‘ Realistic National Housing Policy Needed ‘

The government should formulate a realistic national housing policy to ensure supply meets the real demand of the market, says expert.
The policies also need to be discussed with stakeholders before implementation so that all parties will benefit when implemented, says Sr Samuel Tan, Executive Director of KGV International Property Consultants. Tan was responding to questions from Asian Property Review on the continuing market slump in Malaysia. “In short, any measures taken by the government must be pro-active and preventive rather than reactive in that they should be taken before any problems arise.”
“For example, the government should be able to anticipate the stock available in the market by a particular period. If there is a possibility of oversupply, development approval rate should be slowed down and vice versa.” The government should also work with other stakeholders to lower the development costs, he added.
Tan noted that the current slowdown arose from the convergence of various factors – sentiment has been low since 2H 2014 due to reduced disposable household income caused by higher cost of living, market fear of oversupply, difficulty in obtaining end-financing, and a mismatch of supply and demand.
[ihc-hide-content ihc_mb_type=”show” ihc_mb_who=”1,2,3,4,5,9″ ihc_mb_template=”1″ ]

“This slowdown came after some 5 years of growth, meaning it is a natural trend for the market to take a breather.” He added that depending on specific regions, it would probably take a year or two for the market to digest the current supply, based on the property cycle of the past and also based on the current market scenario.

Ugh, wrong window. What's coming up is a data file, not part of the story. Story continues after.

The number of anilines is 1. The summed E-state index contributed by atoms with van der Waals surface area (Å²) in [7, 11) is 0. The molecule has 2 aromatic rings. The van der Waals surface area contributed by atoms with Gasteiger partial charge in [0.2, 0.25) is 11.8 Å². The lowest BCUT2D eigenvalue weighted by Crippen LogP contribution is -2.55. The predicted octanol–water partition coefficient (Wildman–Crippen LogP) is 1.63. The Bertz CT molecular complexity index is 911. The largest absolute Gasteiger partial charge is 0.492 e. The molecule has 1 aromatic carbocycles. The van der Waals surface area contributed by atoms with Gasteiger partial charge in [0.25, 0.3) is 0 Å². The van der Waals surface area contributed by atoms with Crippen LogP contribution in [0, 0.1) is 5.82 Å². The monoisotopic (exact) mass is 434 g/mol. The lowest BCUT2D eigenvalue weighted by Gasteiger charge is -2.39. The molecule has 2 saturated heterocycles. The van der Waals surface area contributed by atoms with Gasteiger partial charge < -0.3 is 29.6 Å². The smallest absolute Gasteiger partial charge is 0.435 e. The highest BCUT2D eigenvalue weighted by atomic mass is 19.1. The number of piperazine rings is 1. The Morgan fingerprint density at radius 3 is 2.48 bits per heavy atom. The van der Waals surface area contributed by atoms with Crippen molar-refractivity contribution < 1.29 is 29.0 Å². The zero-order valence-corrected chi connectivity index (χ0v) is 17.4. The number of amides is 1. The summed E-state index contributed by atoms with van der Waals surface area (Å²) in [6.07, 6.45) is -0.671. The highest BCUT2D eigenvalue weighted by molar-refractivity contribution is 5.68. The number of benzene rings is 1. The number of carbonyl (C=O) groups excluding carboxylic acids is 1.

Tan did not think that Bank Negara Malaysia (BNM) will lift or partially modify the current cooling measures. “If there are any changes, it might be micro-tuning the existing policies to favour first-time homebuyers.”
“This is because Malaysia’s household debt level is still high and BNM is attempting to manage this to a healthier level and any loosening of its policies will run contrary to its objectives.”
Tan also explained that prices are persistently high in certain segments of the market due to the cost factor and Malaysia’s housing policies.
“Over the last few years, land cost has become exorbitantly high in certain localities. Construction and other compliance costs also increased resulting in higher selling prices, notwithstanding the market condition.
Also, when the government raised the minimum price threshold for foreign ownership to RM1 mil each, “it inevitably caused developers to raise the prices of their products to such level in order for foreigners to qualify to purchase. “This in turn resulted in an overall price increase. Seeing the high selling prices, landowners also increased the prices of their land. It is a vicious cycle.”
On the impact of the Ringgit depreciation against the US dollar, Tan is of the view that if the current depreciation is anticipated to worsen, foreign investors will not enter the market. Conversely, if the currency is stable or expected to appreciate, foreigners will see the future forex gain as another pull factor.

    Your Cart
    Your cart is emptyReturn to Shop